The Curved House is Complete!

It’s done! It’s been a great experience all around. The curved features of the plan for this home required some thought and coordination not necessary in most projects. But, the extra time and attention to detail has paid off. The impact of the curves on the exterior is clearly apparent as you approach the home. It’s obvious why the curve was needed now, as you look at the finished house against the landscape. It fits in perfectly. The impact of the curve on the interior finishes is dramatic as well. The curved walls, handrails, cabinets, counters, and trim pull it all together. This was really a project that required a lot of “synergy”…and we’re all proud of the outcome! Click the image below to view a slideshow of the completed project.
Curved House Slideshow

Synergy Building in The Chapel Hill News!

Check out the article in The Chapel Hill News, September 27, 2009, on the front page of the Real Estate section. Correspondent, Sally Keeney, has written a wonderful article about Tom Howlett's new house.

Hacienda Under the Oaks: Bold colors say ‘bienvenido’ at builder’s personal residence By Sally Keeney Correspondent

If you’ve ever tasted the mango salsa at Flying Burrito in Chapel Hill, then you know the intensity of flavors is matched only by the colors of mango chunks against fresh cilantro and sun-drenched tomatoes.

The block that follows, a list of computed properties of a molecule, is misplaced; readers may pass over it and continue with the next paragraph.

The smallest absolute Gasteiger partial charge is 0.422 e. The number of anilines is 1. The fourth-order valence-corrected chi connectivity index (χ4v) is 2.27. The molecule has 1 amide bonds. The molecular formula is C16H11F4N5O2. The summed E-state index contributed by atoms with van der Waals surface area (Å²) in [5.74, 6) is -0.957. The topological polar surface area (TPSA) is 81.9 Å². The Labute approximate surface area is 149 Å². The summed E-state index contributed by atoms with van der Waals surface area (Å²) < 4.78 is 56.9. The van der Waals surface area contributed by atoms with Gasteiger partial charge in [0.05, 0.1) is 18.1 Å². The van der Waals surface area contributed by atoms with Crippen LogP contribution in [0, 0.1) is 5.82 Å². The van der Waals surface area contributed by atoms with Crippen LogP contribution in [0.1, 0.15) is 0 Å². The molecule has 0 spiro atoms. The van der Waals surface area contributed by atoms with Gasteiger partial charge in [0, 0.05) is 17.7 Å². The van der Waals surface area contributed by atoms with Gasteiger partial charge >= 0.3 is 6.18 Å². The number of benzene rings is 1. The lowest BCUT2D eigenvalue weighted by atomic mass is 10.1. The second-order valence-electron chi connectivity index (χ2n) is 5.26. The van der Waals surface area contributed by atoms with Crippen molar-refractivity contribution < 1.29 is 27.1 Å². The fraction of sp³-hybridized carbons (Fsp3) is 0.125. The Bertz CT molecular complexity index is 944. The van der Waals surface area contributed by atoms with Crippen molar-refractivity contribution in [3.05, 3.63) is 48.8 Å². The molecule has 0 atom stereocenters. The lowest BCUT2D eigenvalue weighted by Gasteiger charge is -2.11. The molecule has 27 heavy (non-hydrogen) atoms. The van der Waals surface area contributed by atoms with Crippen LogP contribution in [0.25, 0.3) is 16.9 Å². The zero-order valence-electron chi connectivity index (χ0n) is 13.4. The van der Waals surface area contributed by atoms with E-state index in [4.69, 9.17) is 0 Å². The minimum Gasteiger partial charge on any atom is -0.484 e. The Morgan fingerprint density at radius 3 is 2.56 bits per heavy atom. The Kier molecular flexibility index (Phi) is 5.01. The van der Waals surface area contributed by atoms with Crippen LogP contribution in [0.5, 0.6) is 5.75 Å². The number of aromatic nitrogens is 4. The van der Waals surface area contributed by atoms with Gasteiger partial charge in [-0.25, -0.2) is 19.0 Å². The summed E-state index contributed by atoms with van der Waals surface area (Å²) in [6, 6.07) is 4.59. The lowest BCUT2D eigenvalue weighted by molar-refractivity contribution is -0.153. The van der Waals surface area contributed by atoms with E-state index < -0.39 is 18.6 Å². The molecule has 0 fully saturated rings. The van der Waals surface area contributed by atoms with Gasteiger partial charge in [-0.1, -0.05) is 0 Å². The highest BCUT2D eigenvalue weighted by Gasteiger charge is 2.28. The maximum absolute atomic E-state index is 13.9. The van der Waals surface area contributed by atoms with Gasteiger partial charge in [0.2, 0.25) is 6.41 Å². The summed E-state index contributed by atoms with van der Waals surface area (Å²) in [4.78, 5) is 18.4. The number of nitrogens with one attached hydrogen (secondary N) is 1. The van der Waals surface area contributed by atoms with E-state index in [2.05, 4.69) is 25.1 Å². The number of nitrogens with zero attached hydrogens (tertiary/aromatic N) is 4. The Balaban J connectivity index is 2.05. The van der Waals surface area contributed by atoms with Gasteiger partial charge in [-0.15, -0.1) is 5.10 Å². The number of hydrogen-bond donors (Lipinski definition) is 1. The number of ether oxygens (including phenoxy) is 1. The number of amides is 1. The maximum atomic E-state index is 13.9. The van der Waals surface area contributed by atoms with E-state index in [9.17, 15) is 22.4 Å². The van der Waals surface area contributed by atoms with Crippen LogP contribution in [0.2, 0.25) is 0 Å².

I had the same sensation when I stepped inside the southwestern/Mexican- inspired house of Tom Howlett. Wow! The great room pops with mango yellow walls, sun-dried tomato counters and an etched concrete floor with sunset swirls thanks to Chris Maestro of Classic Concrete Designs. Turquoise, sand-stone and adobe reds color the walls of bedrooms and baths.

The interior colors are all the more intense against the pale gray stucco exterior. Up the gravel driveway, tumbled glass serves as mulch in the xeroscape garden beds designed by Jonah Roberts of Lael Landscapes of Raleigh. Vines will soon cover the back patio pergola, providing shade in summer and sun in winter. A bank of wild flowers, drought-resistant plantings and ground covers will make “mowing the grass” somebody else’s problem, because there won’t be any at Howlett’s hacienda under the oaks.

“The whole idea of this house is ‘small is beautiful”, said Howlett, who is co-owner of Synergy Building Co. “My dominating intention is to keep the costs low and build this as affordably as I can”.

Howlett’s company has built many affordable homes for Orange County’s Community Home Trust. Cost savings on his own hacienda began with its size – 1800 square feet instead of the average 2,629-square-foot house being built in the second quarter of 2008, according to the U.S. Census Bureau.

The one-story, three-bedroom/two-bath house has a passive solar design and south-facing orientation. The house has 9-foot, 4-inch high ceilings, wide exterior overhangs to minimize heat gain in summer, and a sealed attic with Icynene spray foam on the roof deck.

The long-run savings will be in energy use. Howlett chose a radiant heat slab on grade instead of a crawl space and Autoclaved Aerated Concrete block as his building material. AAC is a lightweight, precast concrete building material (sometimes called Autoclaved Cellular Concrete or ACC). It is one-fourth the weight of conventional concrete and superior as a thermal and acoustic insulator. It is also fire and termite resistant.